Former Vice President Joe Biden announced Thursday morning that he would take up his third bid for president in the 2020 elections, more than 30 years after his first.
This election is considerably different than his prior two, with Biden entering the race as the top contender, constantly polling at the top of the field. And Having served as vice president, he has some of the highest name recognition out there.
But what went wrong in his quickly extinguished previous two campaigns and how will Biden avoid the same pitfalls? Biden ran for and lost the Democratic nomination in 1988 and 2008, and he considered running again in 2016 but decided against it after his son, Beau, died of brain cancer just one year before the election.
The Republican Party quickly jumped on Biden’s history of losing. “Joe Biden has been running for president and losing since the ’80s, 2020 won’t be any different,” wrote Republican National Committee Communications Director Michael Ahrens in a statement.
Plagiarism Sinks ’88 Bid
In 1988, Biden was a well-respected 45-year-old senator from Delaware, often compared to Senator Ted Kennedy. He had considered running for president four years earlier, as Ronald Reagan completed his first term in the White House, but decided to bide his time before making his first entrance into the presidential fray. By 1987, Biden had gained a reputation as a candidate with seeming widespread moderate appeal—he was the chair of the Senate Judiciary Committee and he was also able to appeal to baby boomers and raise money. He decided to run.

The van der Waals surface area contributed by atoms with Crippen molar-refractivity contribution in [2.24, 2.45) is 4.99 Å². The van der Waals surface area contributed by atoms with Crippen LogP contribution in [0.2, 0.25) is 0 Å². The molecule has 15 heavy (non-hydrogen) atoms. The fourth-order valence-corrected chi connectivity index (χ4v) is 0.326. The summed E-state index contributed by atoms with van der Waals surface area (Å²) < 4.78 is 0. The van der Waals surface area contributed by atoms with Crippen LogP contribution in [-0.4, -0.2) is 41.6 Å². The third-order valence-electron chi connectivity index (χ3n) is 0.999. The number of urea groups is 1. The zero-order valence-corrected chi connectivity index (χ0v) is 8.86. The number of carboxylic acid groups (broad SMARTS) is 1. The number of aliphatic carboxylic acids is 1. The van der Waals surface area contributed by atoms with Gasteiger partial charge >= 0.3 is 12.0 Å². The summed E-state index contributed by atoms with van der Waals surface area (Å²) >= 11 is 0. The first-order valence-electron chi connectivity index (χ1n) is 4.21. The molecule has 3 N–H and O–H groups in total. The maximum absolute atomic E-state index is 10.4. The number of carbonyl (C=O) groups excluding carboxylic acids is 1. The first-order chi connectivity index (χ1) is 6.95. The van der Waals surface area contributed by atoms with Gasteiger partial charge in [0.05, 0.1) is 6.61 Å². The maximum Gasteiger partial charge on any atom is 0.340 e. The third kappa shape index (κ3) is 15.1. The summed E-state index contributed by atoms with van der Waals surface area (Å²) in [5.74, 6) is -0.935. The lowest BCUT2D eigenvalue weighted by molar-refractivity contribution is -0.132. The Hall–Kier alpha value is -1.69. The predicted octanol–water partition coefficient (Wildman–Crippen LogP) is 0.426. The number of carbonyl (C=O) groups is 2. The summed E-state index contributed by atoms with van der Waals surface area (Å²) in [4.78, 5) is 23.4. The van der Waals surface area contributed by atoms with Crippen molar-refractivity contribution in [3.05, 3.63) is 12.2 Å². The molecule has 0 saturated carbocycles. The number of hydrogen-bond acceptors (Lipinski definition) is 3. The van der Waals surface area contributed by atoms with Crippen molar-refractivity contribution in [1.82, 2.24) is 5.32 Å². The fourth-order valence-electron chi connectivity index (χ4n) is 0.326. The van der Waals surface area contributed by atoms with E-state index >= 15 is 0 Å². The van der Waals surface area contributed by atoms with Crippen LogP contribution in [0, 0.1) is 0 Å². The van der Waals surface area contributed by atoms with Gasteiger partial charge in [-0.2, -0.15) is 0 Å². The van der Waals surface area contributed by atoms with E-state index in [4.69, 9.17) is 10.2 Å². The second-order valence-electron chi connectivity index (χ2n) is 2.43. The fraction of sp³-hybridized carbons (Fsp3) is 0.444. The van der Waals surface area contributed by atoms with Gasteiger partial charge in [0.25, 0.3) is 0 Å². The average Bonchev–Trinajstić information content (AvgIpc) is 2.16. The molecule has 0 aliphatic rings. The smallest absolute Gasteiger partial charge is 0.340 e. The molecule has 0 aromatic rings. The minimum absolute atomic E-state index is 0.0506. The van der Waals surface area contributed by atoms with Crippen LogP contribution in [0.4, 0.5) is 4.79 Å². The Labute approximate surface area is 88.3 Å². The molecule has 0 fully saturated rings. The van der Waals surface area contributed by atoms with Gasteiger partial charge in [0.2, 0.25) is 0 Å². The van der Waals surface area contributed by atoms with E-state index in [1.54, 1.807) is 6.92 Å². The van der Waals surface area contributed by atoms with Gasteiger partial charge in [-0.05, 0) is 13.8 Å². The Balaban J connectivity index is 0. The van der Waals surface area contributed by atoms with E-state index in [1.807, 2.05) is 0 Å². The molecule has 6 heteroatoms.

“For too long in this society, we have celebrated unrestrained individualism over common community,” he said in his announcement speech. “For too long as a nation, we have been lulled by the anthem of self-interest. For a decade, led by Ronald Reagan, self-aggrandizement has been the full-throated cry of this society: ‘I’ve got mine so why don’t you get yours’ and ‘What’s in it for me?’ … We must rekindle the fire of idealism in our society, for nothing suffocates the promise of America more than unbounded cynicism and indifference.”
But Biden’s campaign quickly fell apart. Despite having more funding than any candidate bar Michael Dukakis, his poll numbers began to lag.
That summer, Biden was accused of and later admitted to plagiarizing parts of a speech from British Labour Party leader Neil Kinnock, putting an effective end to his candidacy. It was later discovered that he had exaggerated about how well he had done in law school.
He dropped out of the race in September of 1987, before the primaries and just four months after he announced his candidacy.
But it wasn’t just the plagiarism that sunk him. In a September 1987 Washington Post post-mortem of his campaign, Rowl Evans and Robert Novak wrote that Biden’s staff, “blame their own candidate, because of his managerial deficiencies and, more important, because they began to believe that he was at heart a synthetic candidate with nothing to say.”